Progress in ultrasound-guided surgery may improve breast cancer treatmentOctober 26, 2012
When surgeons operate to remove a tumor, determining exactly where to cut can be tricky. Ideally, the entire tumor should be removed while leaving a continuous layer of healthy tissue, but current techniques for locating the tumors during surgery are imprecise. Now a multidisciplinary team from the University of California, San Diego, is developing an alternate means of precisely tagging breast cancer tumors for removal or targeted destruction. They will present the results of their investigations at the AVS 59th International Symposium and Exhibition, held Oct. 28 - Nov. 2 in Tampa, Fla.
Breast cancer is the most common female cancer in the U.S., and the main cause of death in women ages 40-59, according to UptoDate, an information service for clinical physicians. Over a lifetime, 1 in 8 women in the U.S. is expected to develop breast cancer. Despite great strides in survival, there is trauma associated not only with the disease, but also with its treatment. Many women want to avoid a full mastectomy, but conventional breast-conserving approaches, such as lumpectomy, can be arduous. Up to 25 percent of lumpectomies require a second surgery to excise the entire tumor.
The UCSD team is working on a better method for tagging tumors that should reduce the need for follow-up surgeries. The researchers developed iron-doped - and therefore biodegradable - silica micro/nano spheres for implanting into the body as ultrasound contrast markers to guide a surgeon using ultrasound during breast lumpectomy. Additionally, the particles can also be used to destroy tumor tissue with high intensity focused ultrasound (HIFU) ablative therapy, an approach used elsewhere in the world to treat prostate cancer and used in the U.S. to treat uterine fibroids.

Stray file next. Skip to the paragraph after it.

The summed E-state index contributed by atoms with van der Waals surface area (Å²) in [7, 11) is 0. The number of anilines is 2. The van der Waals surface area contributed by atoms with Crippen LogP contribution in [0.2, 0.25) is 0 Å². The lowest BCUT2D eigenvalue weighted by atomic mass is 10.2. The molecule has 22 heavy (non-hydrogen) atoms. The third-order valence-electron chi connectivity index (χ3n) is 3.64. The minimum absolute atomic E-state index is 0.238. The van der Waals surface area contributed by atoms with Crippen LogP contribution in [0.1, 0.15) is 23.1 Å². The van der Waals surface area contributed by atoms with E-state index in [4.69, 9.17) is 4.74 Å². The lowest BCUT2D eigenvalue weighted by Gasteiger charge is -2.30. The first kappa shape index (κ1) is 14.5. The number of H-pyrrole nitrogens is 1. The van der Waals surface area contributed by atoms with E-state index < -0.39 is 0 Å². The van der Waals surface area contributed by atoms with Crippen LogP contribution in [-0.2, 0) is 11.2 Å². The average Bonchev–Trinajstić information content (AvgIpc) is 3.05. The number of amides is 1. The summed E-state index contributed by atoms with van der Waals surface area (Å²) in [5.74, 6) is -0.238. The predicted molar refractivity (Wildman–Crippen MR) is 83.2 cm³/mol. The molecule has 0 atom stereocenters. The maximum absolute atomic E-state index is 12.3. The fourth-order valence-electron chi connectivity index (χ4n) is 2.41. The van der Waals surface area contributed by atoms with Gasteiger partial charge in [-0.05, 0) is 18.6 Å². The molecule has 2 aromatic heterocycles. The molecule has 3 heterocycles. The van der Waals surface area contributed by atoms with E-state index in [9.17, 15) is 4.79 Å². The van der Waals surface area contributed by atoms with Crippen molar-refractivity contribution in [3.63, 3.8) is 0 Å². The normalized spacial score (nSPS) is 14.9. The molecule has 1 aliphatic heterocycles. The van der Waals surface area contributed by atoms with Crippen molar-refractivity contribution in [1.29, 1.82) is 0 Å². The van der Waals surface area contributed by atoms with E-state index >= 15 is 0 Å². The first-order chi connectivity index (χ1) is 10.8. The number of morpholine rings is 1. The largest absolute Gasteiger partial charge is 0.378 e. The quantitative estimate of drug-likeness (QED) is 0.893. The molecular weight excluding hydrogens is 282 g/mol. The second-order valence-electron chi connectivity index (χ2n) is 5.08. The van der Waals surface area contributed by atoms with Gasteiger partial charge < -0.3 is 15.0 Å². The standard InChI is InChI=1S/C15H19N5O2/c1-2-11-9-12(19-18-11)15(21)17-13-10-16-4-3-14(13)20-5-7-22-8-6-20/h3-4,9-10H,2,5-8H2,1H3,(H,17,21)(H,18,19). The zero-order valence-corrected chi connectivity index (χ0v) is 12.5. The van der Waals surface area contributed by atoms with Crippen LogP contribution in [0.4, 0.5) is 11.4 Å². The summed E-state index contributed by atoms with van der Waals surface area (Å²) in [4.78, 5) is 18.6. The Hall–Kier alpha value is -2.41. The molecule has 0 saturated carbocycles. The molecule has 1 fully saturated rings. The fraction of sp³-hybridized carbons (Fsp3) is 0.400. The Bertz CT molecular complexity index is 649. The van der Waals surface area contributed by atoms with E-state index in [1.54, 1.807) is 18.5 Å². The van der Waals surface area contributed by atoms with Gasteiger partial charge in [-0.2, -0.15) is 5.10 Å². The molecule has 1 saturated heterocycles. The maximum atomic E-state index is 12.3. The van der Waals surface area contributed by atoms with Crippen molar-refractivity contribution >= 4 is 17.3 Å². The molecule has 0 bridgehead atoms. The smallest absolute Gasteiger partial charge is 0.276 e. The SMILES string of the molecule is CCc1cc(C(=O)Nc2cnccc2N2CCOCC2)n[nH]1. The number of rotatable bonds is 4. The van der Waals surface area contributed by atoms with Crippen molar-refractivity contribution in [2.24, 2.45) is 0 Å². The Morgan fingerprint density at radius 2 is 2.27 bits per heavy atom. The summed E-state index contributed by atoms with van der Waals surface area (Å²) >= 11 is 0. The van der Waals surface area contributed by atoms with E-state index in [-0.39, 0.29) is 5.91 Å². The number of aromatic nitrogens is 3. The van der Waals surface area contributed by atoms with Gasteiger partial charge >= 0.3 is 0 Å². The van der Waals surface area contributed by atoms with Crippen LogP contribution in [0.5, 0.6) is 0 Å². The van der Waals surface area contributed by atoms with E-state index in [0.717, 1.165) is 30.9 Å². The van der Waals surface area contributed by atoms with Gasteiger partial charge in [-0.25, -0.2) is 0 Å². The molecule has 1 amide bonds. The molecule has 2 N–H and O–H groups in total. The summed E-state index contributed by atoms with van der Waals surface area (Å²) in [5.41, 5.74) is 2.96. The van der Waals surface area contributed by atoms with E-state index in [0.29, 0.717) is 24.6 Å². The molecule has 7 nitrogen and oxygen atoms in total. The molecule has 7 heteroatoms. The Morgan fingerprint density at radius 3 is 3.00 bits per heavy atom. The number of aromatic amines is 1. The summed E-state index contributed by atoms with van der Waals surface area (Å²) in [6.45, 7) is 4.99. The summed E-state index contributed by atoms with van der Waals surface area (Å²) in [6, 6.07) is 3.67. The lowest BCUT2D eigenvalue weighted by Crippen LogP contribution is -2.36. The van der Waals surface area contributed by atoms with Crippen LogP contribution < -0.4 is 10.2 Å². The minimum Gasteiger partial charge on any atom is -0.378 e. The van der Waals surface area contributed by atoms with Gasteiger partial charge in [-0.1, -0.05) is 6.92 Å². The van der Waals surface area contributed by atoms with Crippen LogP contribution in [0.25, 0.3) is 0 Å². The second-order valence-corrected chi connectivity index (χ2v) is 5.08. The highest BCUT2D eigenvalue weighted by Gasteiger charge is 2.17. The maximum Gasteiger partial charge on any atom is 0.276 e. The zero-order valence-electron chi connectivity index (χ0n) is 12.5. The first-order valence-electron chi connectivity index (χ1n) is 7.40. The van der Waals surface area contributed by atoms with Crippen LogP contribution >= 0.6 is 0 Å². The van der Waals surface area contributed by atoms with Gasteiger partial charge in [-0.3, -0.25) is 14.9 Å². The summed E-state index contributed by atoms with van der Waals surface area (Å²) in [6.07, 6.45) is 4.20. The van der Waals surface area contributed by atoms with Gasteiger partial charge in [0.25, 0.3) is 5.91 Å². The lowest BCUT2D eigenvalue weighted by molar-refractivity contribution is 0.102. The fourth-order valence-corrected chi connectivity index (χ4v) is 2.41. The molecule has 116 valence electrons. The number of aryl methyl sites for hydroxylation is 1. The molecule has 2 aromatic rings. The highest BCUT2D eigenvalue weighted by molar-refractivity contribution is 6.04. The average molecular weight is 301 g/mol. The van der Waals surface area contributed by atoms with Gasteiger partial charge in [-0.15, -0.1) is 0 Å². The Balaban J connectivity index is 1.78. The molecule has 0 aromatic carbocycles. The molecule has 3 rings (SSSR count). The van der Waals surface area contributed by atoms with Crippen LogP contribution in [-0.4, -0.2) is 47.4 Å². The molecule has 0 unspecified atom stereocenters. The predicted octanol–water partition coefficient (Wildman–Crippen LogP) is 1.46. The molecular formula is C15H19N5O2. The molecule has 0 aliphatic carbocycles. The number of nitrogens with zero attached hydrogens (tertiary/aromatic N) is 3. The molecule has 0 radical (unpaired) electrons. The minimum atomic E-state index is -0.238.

If breast tumors are precisely marked, the number of second surgeries can be decreased by 50 percent, according to published studies using radiative tumor markers. Because the gas-filled nanoparticles that the researchers developed make tumors easier to see, they hold the potential for increasing surgical precision with a safe agent. Once injected into the breast cancer tumor, they stick, rendering the tumor more visible with contrast-enhanced ultrasound.
"We are trying to improve the markers surgeons use so they can pull the tumors out with more precision and ease, while reducing trauma for the patient," explains Alex Liberman, the PhD graduate student in the materials science and engineering program who has taken the concept from test tube to animal models. Adds his advisor, chemical physicist Andrew Kummel, PhD: "We are using these particles for two applications. In the short term we are injecting them into breast tumors to enable surgeons to halve the number of second surgeries by readily locating the tumors in the operating room with low- power ultrasound imaging. In the long term, we want to inject the particles intravenously, have them stick to the tumors, and then ablate the tumors by blowing up the particles with high intensity focus ultrasound which is called HIFU."
As now performed, the lumpectomy requires a surgeon to extract tumors through incisions in the breast with the aid of guide wires that protrude out of the breast to help locate the tumor. The wires are prone to movement, and therefore yield imprecise results. Furthermore, the wires are inserted while the patient is awake, which is unpleasant for the patient.
The next step for the team involves conducting more animal tumor studies. Those results will determine if the particles are suitable technology to submit to human clinical breast cancer trials as a localizing agent to guide lumpectomy surgery or even for HIFU therapy.